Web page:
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Learn dynamic programming in 10 minutes!

Harsh Jain

Those who cannot remember the past are condemned to repeat it.

Dynamic programming is all about remembering answers to the sub-problems you’ve already solved, ​and not solving them again.

Where do we need dynamic programming?

If you are given a problem that can be broken down into smaller sub-problems. These smaller sub-problems can still be broken into smaller ones, and if you manage to find out that there are some over-lapping sub-problems, then you’ve encountered a DP problem.

The core idea of dynamic programming is to avoid repeated work by remembering partial results.

Dynamic programming and recursion

  • Dynamic programming is basically recursion plus memoization.
  • Recursion allows you to express the value of a function in terms of other values of that function.
  • If you implement your function in a way that the recursive calls are done in advance and stored for easy access in the future, it will make your program faster.
  • This is what we call memoization – it is memorizing the results of some specific states, which can then be later accessed to solve other sub-problems.

The intuition behind dynamic programming is that we trade space for time, i.e., instead of calculating all the states, which takes a lot of time but no space, we take up space to store the results of all the sub-problems to save time later.

Let’s try to understand this by taking an example of Fibonacci numbers.

Fibonacci (n) = 1; if n = 0

Fibonacci (n) = 1; if n = 1

Fibonacci (n) = Fibonacci(n-1) + Fibonacci(n-2)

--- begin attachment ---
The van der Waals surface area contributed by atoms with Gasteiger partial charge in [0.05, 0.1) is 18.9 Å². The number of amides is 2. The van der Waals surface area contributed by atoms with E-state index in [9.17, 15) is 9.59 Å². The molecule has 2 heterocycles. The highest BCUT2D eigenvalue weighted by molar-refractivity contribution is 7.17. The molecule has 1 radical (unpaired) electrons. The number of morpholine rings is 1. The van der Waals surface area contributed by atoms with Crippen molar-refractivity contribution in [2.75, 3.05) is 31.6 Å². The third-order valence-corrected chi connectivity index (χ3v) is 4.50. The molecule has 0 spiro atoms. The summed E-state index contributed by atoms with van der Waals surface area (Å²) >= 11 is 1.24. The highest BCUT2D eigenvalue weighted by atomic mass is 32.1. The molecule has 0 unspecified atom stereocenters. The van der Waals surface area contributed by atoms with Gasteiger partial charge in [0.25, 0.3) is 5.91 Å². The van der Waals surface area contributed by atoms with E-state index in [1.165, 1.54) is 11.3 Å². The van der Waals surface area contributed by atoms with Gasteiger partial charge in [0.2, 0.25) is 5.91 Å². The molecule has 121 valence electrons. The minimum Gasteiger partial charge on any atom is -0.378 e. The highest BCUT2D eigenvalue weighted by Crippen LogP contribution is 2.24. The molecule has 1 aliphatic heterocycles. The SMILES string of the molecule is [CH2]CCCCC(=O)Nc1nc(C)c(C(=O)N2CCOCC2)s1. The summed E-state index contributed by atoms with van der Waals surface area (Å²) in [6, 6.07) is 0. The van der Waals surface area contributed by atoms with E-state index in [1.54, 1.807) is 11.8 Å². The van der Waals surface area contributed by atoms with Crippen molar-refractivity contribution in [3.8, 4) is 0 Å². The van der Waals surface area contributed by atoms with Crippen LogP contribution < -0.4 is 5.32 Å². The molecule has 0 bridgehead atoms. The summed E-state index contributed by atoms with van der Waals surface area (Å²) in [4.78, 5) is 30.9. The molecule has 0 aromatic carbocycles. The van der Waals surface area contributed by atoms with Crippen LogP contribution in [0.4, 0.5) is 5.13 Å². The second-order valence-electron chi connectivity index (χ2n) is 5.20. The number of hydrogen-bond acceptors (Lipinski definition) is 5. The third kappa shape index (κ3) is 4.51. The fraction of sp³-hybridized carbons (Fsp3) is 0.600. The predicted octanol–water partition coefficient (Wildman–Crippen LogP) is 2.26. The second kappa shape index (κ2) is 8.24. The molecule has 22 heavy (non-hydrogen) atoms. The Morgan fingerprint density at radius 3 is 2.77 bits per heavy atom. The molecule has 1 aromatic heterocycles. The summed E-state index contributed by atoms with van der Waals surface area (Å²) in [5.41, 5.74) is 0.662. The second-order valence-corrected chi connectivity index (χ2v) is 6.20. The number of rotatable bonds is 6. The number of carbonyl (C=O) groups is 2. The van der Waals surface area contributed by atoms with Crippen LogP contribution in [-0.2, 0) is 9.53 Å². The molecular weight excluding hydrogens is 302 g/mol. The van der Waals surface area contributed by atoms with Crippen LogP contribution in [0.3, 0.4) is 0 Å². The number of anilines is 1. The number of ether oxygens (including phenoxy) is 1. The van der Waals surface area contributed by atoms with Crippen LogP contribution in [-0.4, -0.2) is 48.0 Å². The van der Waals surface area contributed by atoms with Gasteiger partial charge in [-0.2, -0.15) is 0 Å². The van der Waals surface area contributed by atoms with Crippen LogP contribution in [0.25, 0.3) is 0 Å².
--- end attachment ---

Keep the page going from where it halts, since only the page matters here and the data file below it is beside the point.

So, the first few numbers in this series will be:

1,1,2,3,5,8,13,21,35...1, 1, 2, 3, 5, 8, 13, 21, 35...

A code for it using pure recursion:

int fib (int n) {
    if (n < 2)
        return 1;
    return fib(n-1) + fib(n-2);
Recursion based Fibonacci Series


  • The above code uses the recurrence equation for the Fibonacci series.
  • The calculation of time complexity of the recursion based approach is a bit tough; although, it comes out to be around O(2N)O( 2^{N})
  • The space complexity of this approach is O(N)O(N) as the recursion tree can be of depth N in the worst case.

Using the dynamic programming approach with memoization:

void fib (int n, int fib[]) {
    fib[0] = 1;
    fib[1] = 1;
    for (int i = 2; i < n; i++)
        fib[i] = fib[i-1] + fib[i-2];
Dynamic programming based Fibonacci series


  • It does not use recursion; instead, it uses memoization, which helps to remember previous results. We only need the last two results, so we save our previous two results.

  • The time complexity of the above code is linear, as the loop runs from 22 to nn, i.e., it runs in O(n)O(n).

  • The space complexity of the above approach is the same for fib(6) or fib(100), i.e., as NN changes, the space or memory used remains the same. Hence, its space complexity is O(1)O(1) or constant.

How to identify a DP problem

  1. Dynamic Programming is typically applied to optimization problems. In such problems, there can be many possible solutions. Each solution has a value, but we wish to find a solution with the optimal (minimum or maximum) value.
  2. All dynamic programming problems satisfy the overlapping sub-problems property, i.e., you would need the solutions to the sub-problems again and again to reach the final solution.



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